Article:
Monday, November 12, 2007

Fr. Emery on Thomas on Spiritual Matter

Here's one for Michael, from Gilles Emery, OP, "Trinity, Church, and the Human Person". A collection of essays we are reading through the ethics and culture center (all translations, often awkward, from Emery's original french).

"By definition, form is act. This definition excludes the possibility of any matter entering into the composition of the soul itself, as was suggested by St. Bonaventure, among others. Following the Jewish philosopher Avicebron, and more distantly, St. Augustine, the Franciscan master effectively taught that the soul contains some kind of matter, a spiritual matter (materia spiritualis) that bears witness to its creataurely status. St. Thomas criticizes this conception of the soul for its metaphysical inconsistency. Since the soul is created, it includes composition: a composition not of matter and form, but of essence and participated existence. Like every creature, its essence (what it is) is not identical with its exiwtence, which it receives from God at the moment of creation."

This is in an essay on the unicity of the substantial form in Thomas. Like all of Fr. Emery's essays, its framed within contemporary debate; the point is that Thomas doesn't fall prey to contemporary claims that posit a dichotomy between dualism and biblical wholism (ie, various protestants). Once again, we learn that Thomas really is relevant in today's world. Emery is better than most Thomist scholars, despite the criticisms (far more extensive than what i've whined about before), in that he at least mentions the fact that there were other theologians than st. Thomas, and sometimes even quotes them in latin. But there're ultimately just the frame for Thomas's greatness. The usual tedious historiographical tale. I'm still reading the essay, and so far Emery hasn't mentioned the Eucharist, one of the fault lines in which the unicity thesis is shown to be implausible. One also wonders what St. Thomas would have made of organ transplants; the organ is still alive, but removed from the body which is actualized by the single substantial form. I am tempted to say that the only options are substantial form and form of the corpse. Presumably the latter, as it is a form and therefore has some actuality that might continue on in an organ separated from its original body, though being taken into a second body seems problematic. All in all, the Scotist line seems easier to maintain, with various bodily organs, bones, CNS, being separate forms of some kind, all ordered in potency-act relations to higher forms until you reach the rational soul at the top. An organ removed from this setup would have its own actuality once separated from the chain.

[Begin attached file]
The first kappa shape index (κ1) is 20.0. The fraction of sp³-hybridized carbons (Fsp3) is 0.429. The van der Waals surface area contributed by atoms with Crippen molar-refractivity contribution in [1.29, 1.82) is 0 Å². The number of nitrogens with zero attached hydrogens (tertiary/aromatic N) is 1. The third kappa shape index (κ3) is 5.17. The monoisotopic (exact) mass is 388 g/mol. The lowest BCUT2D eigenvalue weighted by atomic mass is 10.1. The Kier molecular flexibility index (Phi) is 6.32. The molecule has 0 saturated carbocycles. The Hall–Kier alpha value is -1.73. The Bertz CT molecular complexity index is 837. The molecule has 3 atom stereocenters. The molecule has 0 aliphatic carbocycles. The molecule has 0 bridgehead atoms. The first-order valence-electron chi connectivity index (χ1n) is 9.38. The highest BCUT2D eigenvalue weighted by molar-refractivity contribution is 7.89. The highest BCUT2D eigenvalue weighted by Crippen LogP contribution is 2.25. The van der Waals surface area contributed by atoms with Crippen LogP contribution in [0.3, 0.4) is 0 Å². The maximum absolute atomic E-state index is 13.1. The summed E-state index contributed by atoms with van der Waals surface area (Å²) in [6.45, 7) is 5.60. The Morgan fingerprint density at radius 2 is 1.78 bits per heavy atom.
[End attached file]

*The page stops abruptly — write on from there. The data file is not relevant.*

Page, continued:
separate question: does Thomas think that the intellect is active, functioning (ie, are we thinking) at all times?


Michael Sullivan said...

Emery is right that Bonaventure is metaphysically inconsistent given Thomistic definitions. Of course, Bonaventure has different conceptions about the nature of form and matter than Thomas does, and is plenty consistent on his own terms.

Lee Faber said...

It's the usual line in these essays. The shadowy Franciscans are brought up as straw men for Thoms to beat down. Fr. Emery does quote Bonaventure from time to time, though in the text i quoted he refers to the question on the soul, not the one in d. 2 where he gives a more rigorous argument.

But yes, most of what Emery says about Thomas only makes sense if one accepts all of Thomas's first principles about essence and existence, etc.

But at least he is aware of other medieval thinkers besides Thomas.